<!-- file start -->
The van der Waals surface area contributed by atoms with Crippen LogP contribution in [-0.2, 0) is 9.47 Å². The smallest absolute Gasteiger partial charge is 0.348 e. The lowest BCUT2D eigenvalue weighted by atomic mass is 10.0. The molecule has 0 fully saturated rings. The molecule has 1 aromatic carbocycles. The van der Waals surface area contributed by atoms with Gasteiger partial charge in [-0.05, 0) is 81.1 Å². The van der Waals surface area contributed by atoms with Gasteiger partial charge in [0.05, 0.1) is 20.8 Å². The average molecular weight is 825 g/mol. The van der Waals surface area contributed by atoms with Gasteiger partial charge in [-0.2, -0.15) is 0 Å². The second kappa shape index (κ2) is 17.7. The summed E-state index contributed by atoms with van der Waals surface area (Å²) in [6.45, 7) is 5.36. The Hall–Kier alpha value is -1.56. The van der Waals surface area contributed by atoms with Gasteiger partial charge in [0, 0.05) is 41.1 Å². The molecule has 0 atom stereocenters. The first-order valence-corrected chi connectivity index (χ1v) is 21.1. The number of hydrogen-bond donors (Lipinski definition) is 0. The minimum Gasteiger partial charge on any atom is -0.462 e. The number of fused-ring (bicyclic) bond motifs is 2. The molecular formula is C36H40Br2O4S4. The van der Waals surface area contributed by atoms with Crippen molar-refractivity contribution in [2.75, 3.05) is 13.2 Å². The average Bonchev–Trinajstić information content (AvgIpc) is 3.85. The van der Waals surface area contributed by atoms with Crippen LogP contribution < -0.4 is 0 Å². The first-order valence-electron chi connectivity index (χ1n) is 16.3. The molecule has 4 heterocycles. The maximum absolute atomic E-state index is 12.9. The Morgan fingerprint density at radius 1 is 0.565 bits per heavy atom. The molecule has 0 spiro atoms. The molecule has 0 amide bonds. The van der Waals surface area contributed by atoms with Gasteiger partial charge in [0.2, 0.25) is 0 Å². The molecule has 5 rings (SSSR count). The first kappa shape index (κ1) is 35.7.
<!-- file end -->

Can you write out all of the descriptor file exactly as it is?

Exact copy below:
The van der Waals surface area contributed by atoms with Crippen LogP contribution in [-0.2, 0) is 9.47 Å². The smallest absolute Gasteiger partial charge is 0.348 e. The lowest BCUT2D eigenvalue weighted by atomic mass is 10.0. The molecule has 0 fully saturated rings. The molecule has 1 aromatic carbocycles. The van der Waals surface area contributed by atoms with Gasteiger partial charge in [-0.05, 0) is 81.1 Å². The van der Waals surface area contributed by atoms with Gasteiger partial charge in [0.05, 0.1) is 20.8 Å². The average molecular weight is 825 g/mol. The van der Waals surface area contributed by atoms with Gasteiger partial charge in [-0.2, -0.15) is 0 Å². The second kappa shape index (κ2) is 17.7. The summed E-state index contributed by atoms with van der Waals surface area (Å²) in [6.45, 7) is 5.36. The Hall–Kier alpha value is -1.56. The van der Waals surface area contributed by atoms with Gasteiger partial charge in [0, 0.05) is 41.1 Å². The molecule has 0 atom stereocenters. The first-order valence-corrected chi connectivity index (χ1v) is 21.1. The number of hydrogen-bond donors (Lipinski definition) is 0. The minimum Gasteiger partial charge on any atom is -0.462 e. The number of fused-ring (bicyclic) bond motifs is 2. The molecular formula is C36H40Br2O4S4. The van der Waals surface area contributed by atoms with Crippen molar-refractivity contribution in [2.75, 3.05) is 13.2 Å². The average Bonchev–Trinajstić information content (AvgIpc) is 3.85. The van der Waals surface area contributed by atoms with Crippen LogP contribution < -0.4 is 0 Å². The first-order valence-electron chi connectivity index (χ1n) is 16.3. The molecule has 4 heterocycles. The maximum absolute atomic E-state index is 12.9. The Morgan fingerprint density at radius 1 is 0.565 bits per heavy atom. The molecule has 0 spiro atoms. The molecule has 0 amide bonds. The van der Waals surface area contributed by atoms with Gasteiger partial charge in [0.2, 0.25) is 0 Å². The molecule has 5 rings (SSSR count). The first kappa shape index (κ1) is 35.7.